How Do You Want To Die?

The Conversation Project gets people — yes, even 20- and 30-somethings — talking about their end-of-life preferences.

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Mandy Ferguson

There’s a lot of avoidance when it comes to talking about how we’d like to die. Our death may feel so far off as not to warrant a conversation just yet. And as for our parents and grandparents, well, it’s just plain awful to imagine our world without them. But sidestepping the issue does nobody any good, says Mandy Ferguson, a 24-year-old advisor to The Conversation Project. The four-year-old organization’s “audacious” goal, said Ferguson: “To make sure that everyone’s wishes for end-of-life care are expressed and respected.”

The brainchild of longtime syndicated columnist Ellen Goodman and Len Fishman, a senior care specialist, The Conversation Project has partnered with the non-profit Institute for Healthcare Improvement to provide a host of resources to facilitate these admittedly challenging conversations. Their free Conversation Starter Kit, which has been downloaded from The Conversation Project website more than 150,000 times, asks users to ponder such questions as “Where do you want to receive care?” and “Whom do you trust to speak for you?”

Ferguson spoke recently with Modern Loss’ Gabrielle Birkner about the genesis of The Conversation Project, the difference between a “good death” and a “bad death,” and when and how to start that conversation about our inevitable final days.

What, exactly, is “the conversation” at the heart of The Conversation Project?

The Conversation Project is dedicated to helping people talk to their loved ones about what their wishes are regarding end-of-life care. More often than not, this is not one conversation, but a series of conversations with family members, friends, providers, and so on.

How did the project get started?

The Conversation Project began in 2010, when Ellen Goodman and a group of colleagues and concerned media, clergy and medical professionals gathered to share stories of “good deaths” and “bad deaths” within their own circle of loved ones. Over several months, a vision emerged for a grassroots public campaign spanning both traditional and new media that would change our culture. The goal: to make it easier to initiate conversations about dying, and to encourage people to talk now and as often as necessary so that their wishes are known when the time comes.

What do you mean by “good deaths” and “bad deaths”?

We really like to think of them as “good” deaths and “hard” deaths. Too many people are dying in a way that they wouldn’t choose for themselves.  Their loved ones might be faced with a whole host of decisions that they aren’t prepared to make or that they don’t have answers to.  A “good” death is one where the individual’s wishes for end-of-life care were respected.  Additionally, it is more bearable for the survivors.  We know that families and loved ones of people who have had conversations are left feeling less guilty, uncertain and bereaved after a death.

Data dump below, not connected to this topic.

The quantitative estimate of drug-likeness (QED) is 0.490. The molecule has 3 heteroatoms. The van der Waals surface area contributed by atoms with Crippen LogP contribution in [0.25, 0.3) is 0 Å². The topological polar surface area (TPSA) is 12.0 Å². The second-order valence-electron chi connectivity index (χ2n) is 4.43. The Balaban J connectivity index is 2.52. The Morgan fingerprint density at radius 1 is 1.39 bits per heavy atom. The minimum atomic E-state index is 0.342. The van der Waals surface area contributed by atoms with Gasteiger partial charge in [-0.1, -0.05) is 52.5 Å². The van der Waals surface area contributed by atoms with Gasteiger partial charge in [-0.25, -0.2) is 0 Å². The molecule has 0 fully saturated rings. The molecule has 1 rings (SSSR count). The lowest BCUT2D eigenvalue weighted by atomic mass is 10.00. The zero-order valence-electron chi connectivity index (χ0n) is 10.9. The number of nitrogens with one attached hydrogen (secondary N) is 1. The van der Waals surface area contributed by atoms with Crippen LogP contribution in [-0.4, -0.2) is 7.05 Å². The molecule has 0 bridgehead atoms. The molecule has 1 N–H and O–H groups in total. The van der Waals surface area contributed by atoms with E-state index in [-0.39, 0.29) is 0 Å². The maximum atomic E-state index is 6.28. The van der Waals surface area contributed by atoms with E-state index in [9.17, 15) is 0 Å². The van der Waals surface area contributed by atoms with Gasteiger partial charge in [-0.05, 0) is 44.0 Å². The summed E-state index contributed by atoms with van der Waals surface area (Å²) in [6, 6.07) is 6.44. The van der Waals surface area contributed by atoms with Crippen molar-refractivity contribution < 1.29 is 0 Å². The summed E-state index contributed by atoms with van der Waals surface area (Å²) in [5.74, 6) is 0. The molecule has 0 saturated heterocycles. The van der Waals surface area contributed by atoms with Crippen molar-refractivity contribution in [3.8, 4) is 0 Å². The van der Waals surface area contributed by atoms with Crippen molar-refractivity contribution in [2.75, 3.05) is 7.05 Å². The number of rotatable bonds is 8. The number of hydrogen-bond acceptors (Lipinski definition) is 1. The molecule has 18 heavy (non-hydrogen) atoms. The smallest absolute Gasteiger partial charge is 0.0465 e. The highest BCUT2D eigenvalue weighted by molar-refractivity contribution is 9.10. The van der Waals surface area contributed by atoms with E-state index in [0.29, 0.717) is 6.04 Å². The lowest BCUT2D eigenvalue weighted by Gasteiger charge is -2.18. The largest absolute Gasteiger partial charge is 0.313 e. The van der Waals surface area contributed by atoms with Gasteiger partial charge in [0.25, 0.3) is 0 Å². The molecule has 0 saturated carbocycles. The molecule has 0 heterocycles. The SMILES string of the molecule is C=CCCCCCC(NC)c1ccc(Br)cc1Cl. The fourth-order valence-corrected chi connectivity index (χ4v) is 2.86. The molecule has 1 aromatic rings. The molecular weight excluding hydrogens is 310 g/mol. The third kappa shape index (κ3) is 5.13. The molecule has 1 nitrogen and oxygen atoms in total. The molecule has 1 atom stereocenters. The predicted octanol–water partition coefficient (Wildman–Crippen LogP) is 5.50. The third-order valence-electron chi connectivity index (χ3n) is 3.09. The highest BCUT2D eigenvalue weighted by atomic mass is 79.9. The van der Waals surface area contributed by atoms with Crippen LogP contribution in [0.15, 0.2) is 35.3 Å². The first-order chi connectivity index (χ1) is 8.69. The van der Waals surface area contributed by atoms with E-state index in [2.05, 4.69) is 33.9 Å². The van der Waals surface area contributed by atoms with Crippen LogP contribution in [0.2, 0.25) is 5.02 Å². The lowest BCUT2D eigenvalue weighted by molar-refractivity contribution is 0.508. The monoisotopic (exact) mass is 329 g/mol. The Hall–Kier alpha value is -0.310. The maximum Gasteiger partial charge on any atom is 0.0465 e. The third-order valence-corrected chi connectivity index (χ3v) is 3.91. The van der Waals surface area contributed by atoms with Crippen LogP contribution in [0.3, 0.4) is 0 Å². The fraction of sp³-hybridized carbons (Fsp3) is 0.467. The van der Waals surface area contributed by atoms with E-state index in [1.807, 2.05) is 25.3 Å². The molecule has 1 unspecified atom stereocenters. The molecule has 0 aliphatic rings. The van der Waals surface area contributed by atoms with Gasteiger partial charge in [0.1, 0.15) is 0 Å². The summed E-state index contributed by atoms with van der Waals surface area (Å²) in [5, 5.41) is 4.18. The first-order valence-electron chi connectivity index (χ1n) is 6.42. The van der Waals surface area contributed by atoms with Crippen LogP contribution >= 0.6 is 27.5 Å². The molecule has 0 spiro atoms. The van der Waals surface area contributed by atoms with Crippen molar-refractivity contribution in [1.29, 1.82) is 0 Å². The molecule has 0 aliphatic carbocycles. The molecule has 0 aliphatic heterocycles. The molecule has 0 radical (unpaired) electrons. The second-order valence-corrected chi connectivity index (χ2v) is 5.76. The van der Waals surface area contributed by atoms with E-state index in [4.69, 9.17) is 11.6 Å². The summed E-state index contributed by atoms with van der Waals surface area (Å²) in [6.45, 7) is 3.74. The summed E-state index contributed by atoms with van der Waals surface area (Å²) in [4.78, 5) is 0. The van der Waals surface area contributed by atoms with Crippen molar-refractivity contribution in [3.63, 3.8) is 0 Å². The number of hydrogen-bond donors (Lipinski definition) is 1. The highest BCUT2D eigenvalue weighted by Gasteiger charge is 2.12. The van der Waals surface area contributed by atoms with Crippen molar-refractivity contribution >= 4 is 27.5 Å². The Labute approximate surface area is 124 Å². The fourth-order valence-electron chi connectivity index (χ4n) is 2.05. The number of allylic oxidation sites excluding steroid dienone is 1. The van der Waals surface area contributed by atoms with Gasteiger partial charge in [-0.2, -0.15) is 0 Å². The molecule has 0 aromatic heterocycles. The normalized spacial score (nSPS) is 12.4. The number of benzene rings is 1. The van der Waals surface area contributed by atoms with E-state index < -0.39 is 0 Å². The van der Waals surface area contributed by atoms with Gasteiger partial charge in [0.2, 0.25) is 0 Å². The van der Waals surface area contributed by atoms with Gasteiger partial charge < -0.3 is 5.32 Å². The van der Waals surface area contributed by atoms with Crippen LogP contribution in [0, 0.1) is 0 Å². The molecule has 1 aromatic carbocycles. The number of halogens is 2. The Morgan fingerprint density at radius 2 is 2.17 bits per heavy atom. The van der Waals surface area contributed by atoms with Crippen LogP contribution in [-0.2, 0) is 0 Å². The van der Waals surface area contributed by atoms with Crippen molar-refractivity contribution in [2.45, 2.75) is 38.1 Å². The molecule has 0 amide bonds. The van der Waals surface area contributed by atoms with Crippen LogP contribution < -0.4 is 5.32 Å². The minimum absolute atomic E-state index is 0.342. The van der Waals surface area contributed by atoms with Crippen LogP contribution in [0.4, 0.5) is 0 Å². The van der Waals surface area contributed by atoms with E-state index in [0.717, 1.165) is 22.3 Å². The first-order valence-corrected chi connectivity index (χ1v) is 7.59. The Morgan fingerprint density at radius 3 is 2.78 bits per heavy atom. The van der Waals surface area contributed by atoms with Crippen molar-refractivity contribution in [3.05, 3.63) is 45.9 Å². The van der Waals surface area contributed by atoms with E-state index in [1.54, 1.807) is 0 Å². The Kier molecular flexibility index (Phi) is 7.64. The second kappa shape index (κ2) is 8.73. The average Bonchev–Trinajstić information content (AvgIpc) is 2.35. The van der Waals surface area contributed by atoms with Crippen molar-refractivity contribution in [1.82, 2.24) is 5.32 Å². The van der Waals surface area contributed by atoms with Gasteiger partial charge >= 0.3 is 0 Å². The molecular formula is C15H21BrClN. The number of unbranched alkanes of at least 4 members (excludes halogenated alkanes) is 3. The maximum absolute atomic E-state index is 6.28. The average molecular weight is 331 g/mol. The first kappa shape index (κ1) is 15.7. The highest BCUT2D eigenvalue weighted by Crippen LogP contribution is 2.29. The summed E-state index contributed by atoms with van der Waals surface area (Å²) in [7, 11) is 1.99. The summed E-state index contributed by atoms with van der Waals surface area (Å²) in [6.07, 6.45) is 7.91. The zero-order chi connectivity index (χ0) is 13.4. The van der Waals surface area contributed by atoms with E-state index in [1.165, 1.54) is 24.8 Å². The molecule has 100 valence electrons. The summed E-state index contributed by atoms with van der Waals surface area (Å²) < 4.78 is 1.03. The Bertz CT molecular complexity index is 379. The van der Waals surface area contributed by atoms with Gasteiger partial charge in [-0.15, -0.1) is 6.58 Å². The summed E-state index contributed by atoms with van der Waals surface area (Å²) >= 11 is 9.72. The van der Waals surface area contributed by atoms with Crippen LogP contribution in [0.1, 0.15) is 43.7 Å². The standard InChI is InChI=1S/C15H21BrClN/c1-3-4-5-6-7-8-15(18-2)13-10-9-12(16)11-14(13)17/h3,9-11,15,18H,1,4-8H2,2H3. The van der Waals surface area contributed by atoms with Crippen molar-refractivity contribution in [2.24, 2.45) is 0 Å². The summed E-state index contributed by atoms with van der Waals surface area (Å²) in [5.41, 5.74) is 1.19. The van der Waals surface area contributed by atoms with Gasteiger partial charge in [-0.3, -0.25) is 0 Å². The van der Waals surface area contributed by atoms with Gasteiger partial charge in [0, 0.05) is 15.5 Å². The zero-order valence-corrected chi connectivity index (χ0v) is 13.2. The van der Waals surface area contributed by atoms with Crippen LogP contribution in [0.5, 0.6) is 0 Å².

Your downloadable Conversation Starter Kit suggests people start these conversations by writing a letter to themselves, their family or a friend. What should be in that letter?

These letters are often very personal and vary by individual. We have a wonderful example letter on our website, from a mother to her family. It is so heartfelt and touching, that we love using it as an example for people who are having trouble getting started.

Political rhetoric has led to a lot of misinformation about the doctor’s role in all of this. (Many of us remember the “death panels” hysteria.) In what ways should physicians be looped into these conversations.

Physicians are an integral part of this conversation. After talking to your loved ones about wishes for end-of-life care, it is important to also communicate these wishes to your health care team. TCP provides the, “How to Talk to your Doctor Guide” to help people get started on these conversations as well. Your health care team’s role is to listen carefully to your wishes, and then help you make the most appropriate decisions about your care.

A conversation is a starting point, but it’s not enough. Tell me about the next steps. What, ultimately, is The Conversation Project encouraging people to do besides talk?

The mission of The Conversation Project is that everyone’s wishes are expressed and respected. Whatever those wishes may be, we want to make sure that somebody knows them.  The end of The Conversation Starter Kit highlights some documents (Advance Directive, Living Will, and Health Care Proxy) that can be used to document your wishes and identify health care agents to act on your behalf if you are unable to make decisions for yourself.

Many of our readers are 20- and 30-somethings. When is the optimal time in one’s life to have these conversations?

Our favorite motto is that “it’s always too soon until it’s too late.” We often think that it’s too early to be talking about death, but there’s no such thing. We believe that it is better to have a conversation around the kitchen table rather than in the ICU. I’m only 24, and I know my parent’s wishes and they know mine!

Interview was condensed for length and clarity.


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